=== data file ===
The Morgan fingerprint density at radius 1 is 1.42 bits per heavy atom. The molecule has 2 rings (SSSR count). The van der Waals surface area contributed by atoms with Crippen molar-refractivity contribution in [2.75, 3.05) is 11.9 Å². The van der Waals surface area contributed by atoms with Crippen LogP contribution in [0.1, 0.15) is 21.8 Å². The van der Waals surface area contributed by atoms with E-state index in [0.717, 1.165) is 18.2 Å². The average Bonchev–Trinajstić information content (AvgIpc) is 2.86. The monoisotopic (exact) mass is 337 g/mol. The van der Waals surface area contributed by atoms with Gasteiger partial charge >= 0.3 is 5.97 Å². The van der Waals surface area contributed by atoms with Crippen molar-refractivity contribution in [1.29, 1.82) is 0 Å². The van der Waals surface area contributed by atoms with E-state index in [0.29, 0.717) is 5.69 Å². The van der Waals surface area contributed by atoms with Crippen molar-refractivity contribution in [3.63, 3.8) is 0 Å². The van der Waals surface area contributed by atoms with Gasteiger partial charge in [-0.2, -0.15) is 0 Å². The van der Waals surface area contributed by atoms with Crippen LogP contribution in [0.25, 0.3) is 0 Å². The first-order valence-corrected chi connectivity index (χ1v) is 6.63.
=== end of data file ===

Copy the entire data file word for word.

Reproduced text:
The Morgan fingerprint density at radius 1 is 1.42 bits per heavy atom. The molecule has 2 rings (SSSR count). The van der Waals surface area contributed by atoms with Crippen molar-refractivity contribution in [2.75, 3.05) is 11.9 Å². The van der Waals surface area contributed by atoms with Crippen LogP contribution in [0.1, 0.15) is 21.8 Å². The van der Waals surface area contributed by atoms with E-state index in [0.717, 1.165) is 18.2 Å². The average Bonchev–Trinajstić information content (AvgIpc) is 2.86. The monoisotopic (exact) mass is 337 g/mol. The van der Waals surface area contributed by atoms with Gasteiger partial charge >= 0.3 is 5.97 Å². The van der Waals surface area contributed by atoms with Crippen molar-refractivity contribution in [1.29, 1.82) is 0 Å². The van der Waals surface area contributed by atoms with E-state index in [0.29, 0.717) is 5.69 Å². The van der Waals surface area contributed by atoms with Crippen molar-refractivity contribution in [3.63, 3.8) is 0 Å². The van der Waals surface area contributed by atoms with Gasteiger partial charge in [-0.2, -0.15) is 0 Å². The van der Waals surface area contributed by atoms with Crippen LogP contribution in [0.25, 0.3) is 0 Å². The first-order valence-corrected chi connectivity index (χ1v) is 6.63.